So, How Was School Today? 12 Questions to ask your child.

I love watching the children in my class rush out the door at the end of the day. They remove their coat, chuck their bag at their parent and dash towards the playground as their parent asks, ‘how was school today?” Most say, “fine!’ And carry on running! They have lived school all day. They don’t want to relive it by answering their parents! However, as a parent, I also know how frustrating this can be or even upsetting; we just want to know what our children have been doing and if they have enjoyed themselves!

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Young children often don’t want to talk about Nursery or school because they have already done it!

So, here are some things that you could ask your child at collection. Although perhaps taking to them after some downtime may be better!

  • What did you learn today?
  • What did you do that was fun today?
  • Name one thing that made you laugh today?
  • Did you help anyone today?
  • Was anyone kind to you today?
  • Did you learn any new words today?
  • Did you hear any weird words today?
  • Who was your friend today?
  • What games did you play outside today?
  • Did you read any books today?
  • Have you been writing today -can you remember what you wrote about?
  • Who is the funniest person in your class?

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43 thoughts on “So, How Was School Today? 12 Questions to ask your child.

  • Brilliant. I used to babysit a little boy in Kindergarten. Of course, when I would pick him up he would say he learned nothing all day. Once I finally got out of him what they were learning in school (the alphabet) I was able to ask “which letter did you learn about today”, which would keep us all talking most of the drive home! Being involved in kids learning is important -it helps make conversation and allows us to find further “teachable” moments.

    #bloggerpinparty
    Katelynn, hampersandhiccups.com

    • What a lovely comment, Katelyn, thank you! Yes, asking the ‘right’ questions can bring all sorts of answers! Thank you for stopping by. X

  • Great ideas. I normally keep it very simple as my 3.5 has some developmental delay so I know he can only answer short questions and only the ones he wants. But he’s only 3.5 anyway so he never wants to talk about ore-school on the way home. #thesatsesh

  • Perfectly perfect as usual. I remember one occasion when I picked up a friends little boy who had just started at Prep School. How was school, James? ‘We did Peeing in The Great Hall’ he replied. It took me a moment to process peeing as P.E! X

  • Great suggestions, Sophie. I think sometimes children have done so much that it’s difficult to pick out one thing, so your questions are good to prompt a memory. Other times, I think they have just been engaged in “more of the same”, like an adult at work, and nothing stands out. How many adults, when asked how their day was, go into detail? Generally they’ll only discuss the stand-out moments, and they don’t occur every day.
    To help “my” parents discuss the day with their children, I sent home a note each day (as part of the daily news) telling of a few things we did during the day. That way parents at least had a starting point for conversation. It worked well.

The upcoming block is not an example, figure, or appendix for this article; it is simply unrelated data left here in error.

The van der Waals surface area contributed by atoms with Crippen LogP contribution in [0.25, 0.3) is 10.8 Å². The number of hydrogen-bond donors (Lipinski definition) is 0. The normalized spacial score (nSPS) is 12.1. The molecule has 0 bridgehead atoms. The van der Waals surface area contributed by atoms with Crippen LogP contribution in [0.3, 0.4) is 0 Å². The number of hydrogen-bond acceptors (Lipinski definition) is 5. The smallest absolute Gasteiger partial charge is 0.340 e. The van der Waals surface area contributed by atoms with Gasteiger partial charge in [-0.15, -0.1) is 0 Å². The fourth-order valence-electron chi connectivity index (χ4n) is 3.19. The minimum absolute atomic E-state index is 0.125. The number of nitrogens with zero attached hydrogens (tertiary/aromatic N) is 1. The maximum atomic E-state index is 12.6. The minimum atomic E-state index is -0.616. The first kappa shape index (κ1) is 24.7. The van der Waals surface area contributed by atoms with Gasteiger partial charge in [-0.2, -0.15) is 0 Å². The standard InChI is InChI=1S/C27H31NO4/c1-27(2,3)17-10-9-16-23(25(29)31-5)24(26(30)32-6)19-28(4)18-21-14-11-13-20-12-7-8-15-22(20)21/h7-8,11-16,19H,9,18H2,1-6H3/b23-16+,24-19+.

• That’s a nice idea Norah! With my year 1’s though I just don’t have time to be writing all those notes each day. I did a class board once which worked well for 4 and 5 year olds where I would write a brief outline of what we did. The parents loved that. X

      • We all have to decide what’s achievable and ensure we don’t create an extra load for ourselves in a profession that already has high expectations. Your class board sounds like a lovely idea.

  • Oooh I really like ‘who was your friend today?’ as an alternative to who did you play with today? One that goes down well with my son is ‘what made you have a good giggle today?’ and it’s usually answered when he’s getting his pjs on – rarely do I get much out of him straight after school or certainly when I get back from work and the TV may be already on! #thesatsesh xx

  • We have a set of cards at the dinner table with questions. I find they do a better job of drawing out information beyond yes and no! Very important. If they talk to you now about the small stuff I hope they will talk about the big stuff!

  • Fab idea and always find with my son don’t ask straight away. Later on in the evening his relaxed to discuss school stuff otherwise I would never get anything out of him, lol X #familyfunlinky

  • #thesatsesh I think they key point here is to make the questions specific to consequently increase the level of the answer. I’m a classic ‘What did you have for lunch?’ Mum – I altered it after reading this by asking what vegetables were on his plate at lunch….broccoli in case you are interested, but again it lead to more explicit dialogue. Lovely idea for a post (as always)

  • Having scan read this earlier today, I put it into use this afternoon! I think with a tired five year old, open questions are just far too draining, and I had a much better response when I tried a more direct approach. Thanks!

    And thank you for linking to #coolmumclub

  • Great steps! I have just a request, if possible to share your thoughts about classroom pupils’ discipline. If you don’t mind. I really like to have some information from your experience.

  • Great ideas. I know I get nothing out of my two if I ask how their day was or what they did and have to ask more specific questions. Although my 8 year old loves telling me all about his day in minute detail at bedtime when I’m trying to turn out his light!
    Thank you for joining #FamilyFunLinky x

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